When you are unable to work due to a condition such as epilepsy, you may be able to collect benefits from the government. If you cannot work for a period of 12 months or more due to your epilepsy, then you may qualify for benefits.
For you to qualify for Social Security Disability benefits in Missouri, you must prove that your serious impairment interferes with your ability to work. Some people can control their seizures with medication. Controlled epilepsy does not always make it impossible for a person to function or to hold down a job. In serious cases, epilepsy can qualify as a disability. Here are some of the circumstances.
Consistent and recurrent seizures
If you have at least one grand mal seizure per month, then you may qualify for disability. In order to establish that you have recurring grand mal seizures, you need to establish a pattern for three months. For dyscognitive seizures, your seizures must occur once a week for the same three-month period.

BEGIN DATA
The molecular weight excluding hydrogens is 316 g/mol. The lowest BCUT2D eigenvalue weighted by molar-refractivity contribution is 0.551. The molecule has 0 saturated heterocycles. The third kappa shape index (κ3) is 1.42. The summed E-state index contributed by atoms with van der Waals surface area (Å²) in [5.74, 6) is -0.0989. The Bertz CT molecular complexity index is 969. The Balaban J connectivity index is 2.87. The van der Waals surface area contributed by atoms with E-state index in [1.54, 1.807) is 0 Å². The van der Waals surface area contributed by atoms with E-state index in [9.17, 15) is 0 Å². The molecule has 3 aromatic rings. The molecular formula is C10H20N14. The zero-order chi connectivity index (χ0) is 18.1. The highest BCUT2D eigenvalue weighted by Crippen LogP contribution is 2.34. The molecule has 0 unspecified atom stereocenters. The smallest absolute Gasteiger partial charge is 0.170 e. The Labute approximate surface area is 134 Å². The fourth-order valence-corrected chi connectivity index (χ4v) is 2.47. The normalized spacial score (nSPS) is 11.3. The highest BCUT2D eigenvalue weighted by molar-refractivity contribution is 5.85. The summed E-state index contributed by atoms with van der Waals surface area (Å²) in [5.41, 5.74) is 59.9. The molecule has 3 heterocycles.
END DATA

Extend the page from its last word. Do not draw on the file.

Disabling side effects of seizures
Epileptic seizures are tiring. After a seizure, you may feel fatigue accompanied by severe headaches. You may also suffer other disabilities from epilepsy. For instance, nausea, indigestion and abdominal pain may be debilitating. It can throw off your balance and hand-eye coordination, leading to trouble standing or balancing.
In order to work, you need to be able to function and to concentrate. Severe symptoms of epilepsy include difficulties focusing, controlling emotions and remembering information.
Doctor restrictions due to seizures
When you do not qualify under the above circumstances, you still may qualify if your doctor places restrictions on your activities. For instance, if your doctor restricts you from working around machinery or performing basic work functions, then you may have few options. However, keep in mind that qualifying for disability does not mean that you cannot perform your previous job but instead that you cannot perform at any job.